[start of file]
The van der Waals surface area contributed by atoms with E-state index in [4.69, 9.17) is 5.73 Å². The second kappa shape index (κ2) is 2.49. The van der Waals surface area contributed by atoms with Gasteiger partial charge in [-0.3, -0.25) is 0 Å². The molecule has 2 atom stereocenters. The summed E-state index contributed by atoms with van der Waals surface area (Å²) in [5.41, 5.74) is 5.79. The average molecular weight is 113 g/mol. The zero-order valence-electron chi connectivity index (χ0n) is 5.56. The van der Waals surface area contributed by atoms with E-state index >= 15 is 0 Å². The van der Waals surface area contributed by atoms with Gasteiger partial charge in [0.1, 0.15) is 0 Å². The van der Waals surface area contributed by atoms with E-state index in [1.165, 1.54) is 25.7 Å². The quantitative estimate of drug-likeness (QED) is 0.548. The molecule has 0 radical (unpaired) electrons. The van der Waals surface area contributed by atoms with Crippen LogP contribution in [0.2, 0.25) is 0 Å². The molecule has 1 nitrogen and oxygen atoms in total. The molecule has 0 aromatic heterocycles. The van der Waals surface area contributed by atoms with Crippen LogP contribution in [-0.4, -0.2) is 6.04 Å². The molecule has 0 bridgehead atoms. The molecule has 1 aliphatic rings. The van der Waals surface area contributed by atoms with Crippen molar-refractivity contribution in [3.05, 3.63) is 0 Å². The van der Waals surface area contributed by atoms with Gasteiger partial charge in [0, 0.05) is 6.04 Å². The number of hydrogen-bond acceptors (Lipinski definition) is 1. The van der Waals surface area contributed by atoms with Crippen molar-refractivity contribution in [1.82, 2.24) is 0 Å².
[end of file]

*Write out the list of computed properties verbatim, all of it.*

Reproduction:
The van der Waals surface area contributed by atoms with E-state index in [4.69, 9.17) is 5.73 Å². The second kappa shape index (κ2) is 2.49. The van der Waals surface area contributed by atoms with Gasteiger partial charge in [-0.3, -0.25) is 0 Å². The molecule has 2 atom stereocenters. The summed E-state index contributed by atoms with van der Waals surface area (Å²) in [5.41, 5.74) is 5.79. The average molecular weight is 113 g/mol. The zero-order valence-electron chi connectivity index (χ0n) is 5.56. The van der Waals surface area contributed by atoms with E-state index >= 15 is 0 Å². The van der Waals surface area contributed by atoms with Gasteiger partial charge in [0.1, 0.15) is 0 Å². The van der Waals surface area contributed by atoms with E-state index in [1.165, 1.54) is 25.7 Å². The quantitative estimate of drug-likeness (QED) is 0.548. The molecule has 0 radical (unpaired) electrons. The van der Waals surface area contributed by atoms with Crippen LogP contribution in [0.2, 0.25) is 0 Å². The molecule has 1 nitrogen and oxygen atoms in total. The molecule has 0 aromatic heterocycles. The van der Waals surface area contributed by atoms with Crippen LogP contribution in [-0.4, -0.2) is 6.04 Å². The molecule has 0 bridgehead atoms. The molecule has 1 aliphatic rings. The van der Waals surface area contributed by atoms with Crippen molar-refractivity contribution in [3.05, 3.63) is 0 Å². The van der Waals surface area contributed by atoms with Gasteiger partial charge in [0, 0.05) is 6.04 Å². The number of hydrogen-bond acceptors (Lipinski definition) is 1. The van der Waals surface area contributed by atoms with Crippen molar-refractivity contribution in [1.82, 2.24) is 0 Å².